The defense deserves a quick aside. The secondary is good. The linebacker core is better than everyone thinks. But this defensive line, with the interior tandem of Dexter Lawrence and Christian Wilkins, is something else. The assistants in charge of the defense can only smile. Asked if there are three future first-round picks up front, a defensive assistant replied in the negative. There may be four, he said.

Leave no doubt, Clemson coaches and players say as a mantra, and they did no such thing. Louisville’s starting offense drove in search a meaningless touchdown late in the fourth quarter against the Tigers’ second-string defense only to be rebuffed just yards from the end zone. Clemson’s sideline celebrated like it was January and Watson had just found Hunter Renfrow. Leave no doubt, a Clemson staffer yelled at Swinney as they raced off the field. “Leave no doubt,” he screamed in return.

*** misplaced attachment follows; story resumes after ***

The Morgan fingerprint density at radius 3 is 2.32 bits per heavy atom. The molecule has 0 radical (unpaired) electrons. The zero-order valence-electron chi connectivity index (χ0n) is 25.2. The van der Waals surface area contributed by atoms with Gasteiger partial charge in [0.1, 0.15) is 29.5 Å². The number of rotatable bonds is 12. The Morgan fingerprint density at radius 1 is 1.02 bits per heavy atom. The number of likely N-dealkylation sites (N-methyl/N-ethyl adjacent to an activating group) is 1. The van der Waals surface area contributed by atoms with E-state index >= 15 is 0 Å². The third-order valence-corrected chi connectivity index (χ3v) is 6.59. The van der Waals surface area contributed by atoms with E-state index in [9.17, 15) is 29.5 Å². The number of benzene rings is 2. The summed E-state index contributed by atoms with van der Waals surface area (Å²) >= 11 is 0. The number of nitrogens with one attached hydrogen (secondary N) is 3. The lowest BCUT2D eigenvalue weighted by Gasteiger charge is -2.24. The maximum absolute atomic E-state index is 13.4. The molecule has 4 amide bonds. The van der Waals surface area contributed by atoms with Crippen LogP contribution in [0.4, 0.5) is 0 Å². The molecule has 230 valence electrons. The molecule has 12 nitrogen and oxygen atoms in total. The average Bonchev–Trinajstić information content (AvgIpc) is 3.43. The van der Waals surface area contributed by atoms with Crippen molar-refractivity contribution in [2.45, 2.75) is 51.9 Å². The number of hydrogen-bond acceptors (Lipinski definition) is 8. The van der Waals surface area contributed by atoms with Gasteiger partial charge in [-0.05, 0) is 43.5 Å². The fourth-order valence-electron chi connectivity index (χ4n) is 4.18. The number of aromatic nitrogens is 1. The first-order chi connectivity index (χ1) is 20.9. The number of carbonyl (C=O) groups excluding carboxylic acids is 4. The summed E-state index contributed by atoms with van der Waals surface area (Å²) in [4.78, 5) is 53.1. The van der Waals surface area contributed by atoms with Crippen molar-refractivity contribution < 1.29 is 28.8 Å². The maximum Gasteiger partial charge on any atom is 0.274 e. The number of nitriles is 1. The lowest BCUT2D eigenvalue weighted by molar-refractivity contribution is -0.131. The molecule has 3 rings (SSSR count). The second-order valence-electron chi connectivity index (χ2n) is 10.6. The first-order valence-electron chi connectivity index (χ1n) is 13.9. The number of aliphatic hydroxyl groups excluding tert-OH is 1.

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“We felt like we left a little doubt the last few years,” Swinney said, referencing the past three meetings in the series. “We came here to win the game and leave no doubt.”

Doubt is in short supply at Clemson. What should the Tigers doubt about themselves, and why? This program is a juggernaut. The best player in program history leaves and it doesn’t miss a beat. The list of those who can do the same is short, consisting of just two names. The first is Clemson, the second is Alabama.

Like Alabama, the Tigers are the clear class of their conference. Like Alabama, the Tigers win games before they step off the bus. Again like Alabama, the Tigers are battle-tested, aware of what lies ahead. They know there may be a loss looming, like Pittsburgh a year ago, but that the serious business starts in December.

Pencil both into a national semifinal. No, ink them in, book your flights and hotels, scout out the local dining scene. The matchup that ended each of the past two seasons seems preordained. They each look the part. One difference, however, from the perceptions of the recent past: Clemson’s the team to beat for the national title.